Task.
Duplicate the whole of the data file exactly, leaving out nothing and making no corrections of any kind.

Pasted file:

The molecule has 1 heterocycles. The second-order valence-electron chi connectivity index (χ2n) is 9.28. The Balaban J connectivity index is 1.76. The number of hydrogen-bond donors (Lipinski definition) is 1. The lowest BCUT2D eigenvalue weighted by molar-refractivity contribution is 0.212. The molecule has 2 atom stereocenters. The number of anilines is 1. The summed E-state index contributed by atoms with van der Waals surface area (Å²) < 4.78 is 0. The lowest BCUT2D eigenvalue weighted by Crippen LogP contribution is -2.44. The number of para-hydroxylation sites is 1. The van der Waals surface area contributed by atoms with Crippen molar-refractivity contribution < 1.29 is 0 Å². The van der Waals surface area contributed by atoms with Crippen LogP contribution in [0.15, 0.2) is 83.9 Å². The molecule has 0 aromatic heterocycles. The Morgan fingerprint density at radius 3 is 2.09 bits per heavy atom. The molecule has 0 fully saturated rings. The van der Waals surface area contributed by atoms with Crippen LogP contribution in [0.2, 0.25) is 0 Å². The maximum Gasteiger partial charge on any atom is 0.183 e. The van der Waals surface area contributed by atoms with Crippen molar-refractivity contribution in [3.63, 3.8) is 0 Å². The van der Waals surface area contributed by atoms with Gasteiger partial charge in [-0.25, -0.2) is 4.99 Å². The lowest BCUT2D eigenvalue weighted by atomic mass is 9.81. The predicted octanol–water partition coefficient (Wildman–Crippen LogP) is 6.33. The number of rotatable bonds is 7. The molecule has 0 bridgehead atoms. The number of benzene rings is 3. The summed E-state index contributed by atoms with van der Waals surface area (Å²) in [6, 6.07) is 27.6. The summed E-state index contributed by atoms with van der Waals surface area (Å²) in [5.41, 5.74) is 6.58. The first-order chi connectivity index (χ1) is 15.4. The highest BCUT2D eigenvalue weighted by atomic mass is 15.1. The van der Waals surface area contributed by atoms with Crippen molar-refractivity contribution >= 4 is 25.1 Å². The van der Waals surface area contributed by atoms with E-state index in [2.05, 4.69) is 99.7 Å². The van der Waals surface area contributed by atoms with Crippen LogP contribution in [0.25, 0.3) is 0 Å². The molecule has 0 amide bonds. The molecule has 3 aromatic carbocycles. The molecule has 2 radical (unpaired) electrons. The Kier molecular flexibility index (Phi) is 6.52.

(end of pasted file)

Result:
The molecule has 1 heterocycles. The second-order valence-electron chi connectivity index (χ2n) is 9.28. The Balaban J connectivity index is 1.76. The number of hydrogen-bond donors (Lipinski definition) is 1. The lowest BCUT2D eigenvalue weighted by molar-refractivity contribution is 0.212. The molecule has 2 atom stereocenters. The number of anilines is 1. The summed E-state index contributed by atoms with van der Waals surface area (Å²) < 4.78 is 0. The lowest BCUT2D eigenvalue weighted by Crippen LogP contribution is -2.44. The number of para-hydroxylation sites is 1. The van der Waals surface area contributed by atoms with Crippen molar-refractivity contribution < 1.29 is 0 Å². The van der Waals surface area contributed by atoms with Crippen LogP contribution in [0.15, 0.2) is 83.9 Å². The molecule has 0 aromatic heterocycles. The Morgan fingerprint density at radius 3 is 2.09 bits per heavy atom. The molecule has 0 fully saturated rings. The van der Waals surface area contributed by atoms with Crippen LogP contribution in [0.2, 0.25) is 0 Å². The maximum Gasteiger partial charge on any atom is 0.183 e. The van der Waals surface area contributed by atoms with Crippen molar-refractivity contribution in [3.63, 3.8) is 0 Å². The van der Waals surface area contributed by atoms with Gasteiger partial charge in [-0.25, -0.2) is 4.99 Å². The lowest BCUT2D eigenvalue weighted by atomic mass is 9.81. The predicted octanol–water partition coefficient (Wildman–Crippen LogP) is 6.33. The number of rotatable bonds is 7. The molecule has 0 bridgehead atoms. The number of benzene rings is 3. The summed E-state index contributed by atoms with van der Waals surface area (Å²) in [6, 6.07) is 27.6. The summed E-state index contributed by atoms with van der Waals surface area (Å²) in [5.41, 5.74) is 6.58. The first-order chi connectivity index (χ1) is 15.4. The highest BCUT2D eigenvalue weighted by atomic mass is 15.1. The van der Waals surface area contributed by atoms with Crippen molar-refractivity contribution >= 4 is 25.1 Å². The van der Waals surface area contributed by atoms with E-state index in [2.05, 4.69) is 99.7 Å². The van der Waals surface area contributed by atoms with Crippen LogP contribution in [0.25, 0.3) is 0 Å². The molecule has 0 amide bonds. The molecule has 3 aromatic carbocycles. The molecule has 2 radical (unpaired) electrons. The Kier molecular flexibility index (Phi) is 6.52.